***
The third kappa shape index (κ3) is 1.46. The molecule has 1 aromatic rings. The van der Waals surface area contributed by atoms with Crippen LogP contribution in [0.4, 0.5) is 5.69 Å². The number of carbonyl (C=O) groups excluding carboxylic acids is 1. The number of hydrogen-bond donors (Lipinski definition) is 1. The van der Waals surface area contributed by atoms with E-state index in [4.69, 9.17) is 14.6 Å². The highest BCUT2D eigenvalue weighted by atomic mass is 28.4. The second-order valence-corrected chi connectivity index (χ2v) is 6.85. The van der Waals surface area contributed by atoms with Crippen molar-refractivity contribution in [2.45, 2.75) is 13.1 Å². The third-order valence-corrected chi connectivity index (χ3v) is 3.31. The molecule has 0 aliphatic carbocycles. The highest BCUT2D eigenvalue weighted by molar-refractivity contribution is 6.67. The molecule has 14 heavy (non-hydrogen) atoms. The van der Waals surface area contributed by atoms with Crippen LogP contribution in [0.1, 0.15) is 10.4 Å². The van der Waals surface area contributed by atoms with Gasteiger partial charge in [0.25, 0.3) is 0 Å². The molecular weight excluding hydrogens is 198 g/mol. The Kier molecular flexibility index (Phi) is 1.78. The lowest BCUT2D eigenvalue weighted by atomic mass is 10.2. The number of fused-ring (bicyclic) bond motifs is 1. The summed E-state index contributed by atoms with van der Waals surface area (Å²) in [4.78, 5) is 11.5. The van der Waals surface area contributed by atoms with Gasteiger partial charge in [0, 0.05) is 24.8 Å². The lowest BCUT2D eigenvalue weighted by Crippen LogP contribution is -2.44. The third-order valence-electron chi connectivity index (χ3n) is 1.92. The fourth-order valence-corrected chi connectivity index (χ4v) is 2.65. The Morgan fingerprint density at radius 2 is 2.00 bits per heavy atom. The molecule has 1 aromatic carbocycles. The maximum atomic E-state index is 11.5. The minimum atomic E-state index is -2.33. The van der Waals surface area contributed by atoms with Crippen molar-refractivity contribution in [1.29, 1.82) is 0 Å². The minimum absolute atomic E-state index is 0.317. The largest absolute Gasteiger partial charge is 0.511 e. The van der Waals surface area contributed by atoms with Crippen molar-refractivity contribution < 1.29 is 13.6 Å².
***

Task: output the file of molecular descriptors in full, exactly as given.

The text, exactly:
The third kappa shape index (κ3) is 1.46. The molecule has 1 aromatic rings. The van der Waals surface area contributed by atoms with Crippen LogP contribution in [0.4, 0.5) is 5.69 Å². The number of carbonyl (C=O) groups excluding carboxylic acids is 1. The number of hydrogen-bond donors (Lipinski definition) is 1. The van der Waals surface area contributed by atoms with E-state index in [4.69, 9.17) is 14.6 Å². The highest BCUT2D eigenvalue weighted by atomic mass is 28.4. The second-order valence-corrected chi connectivity index (χ2v) is 6.85. The van der Waals surface area contributed by atoms with Crippen molar-refractivity contribution in [2.45, 2.75) is 13.1 Å². The third-order valence-corrected chi connectivity index (χ3v) is 3.31. The molecule has 0 aliphatic carbocycles. The highest BCUT2D eigenvalue weighted by molar-refractivity contribution is 6.67. The molecule has 14 heavy (non-hydrogen) atoms. The van der Waals surface area contributed by atoms with Crippen LogP contribution in [0.1, 0.15) is 10.4 Å². The van der Waals surface area contributed by atoms with Gasteiger partial charge in [0.25, 0.3) is 0 Å². The molecular weight excluding hydrogens is 198 g/mol. The Kier molecular flexibility index (Phi) is 1.78. The lowest BCUT2D eigenvalue weighted by atomic mass is 10.2. The number of fused-ring (bicyclic) bond motifs is 1. The summed E-state index contributed by atoms with van der Waals surface area (Å²) in [4.78, 5) is 11.5. The van der Waals surface area contributed by atoms with Gasteiger partial charge in [0, 0.05) is 24.8 Å². The lowest BCUT2D eigenvalue weighted by Crippen LogP contribution is -2.44. The third-order valence-electron chi connectivity index (χ3n) is 1.92. The fourth-order valence-corrected chi connectivity index (χ4v) is 2.65. The Morgan fingerprint density at radius 2 is 2.00 bits per heavy atom. The molecule has 1 aromatic carbocycles. The maximum atomic E-state index is 11.5. The minimum atomic E-state index is -2.33. The van der Waals surface area contributed by atoms with Crippen molar-refractivity contribution in [1.29, 1.82) is 0 Å². The minimum absolute atomic E-state index is 0.317. The largest absolute Gasteiger partial charge is 0.511 e. The van der Waals surface area contributed by atoms with Crippen molar-refractivity contribution < 1.29 is 13.6 Å².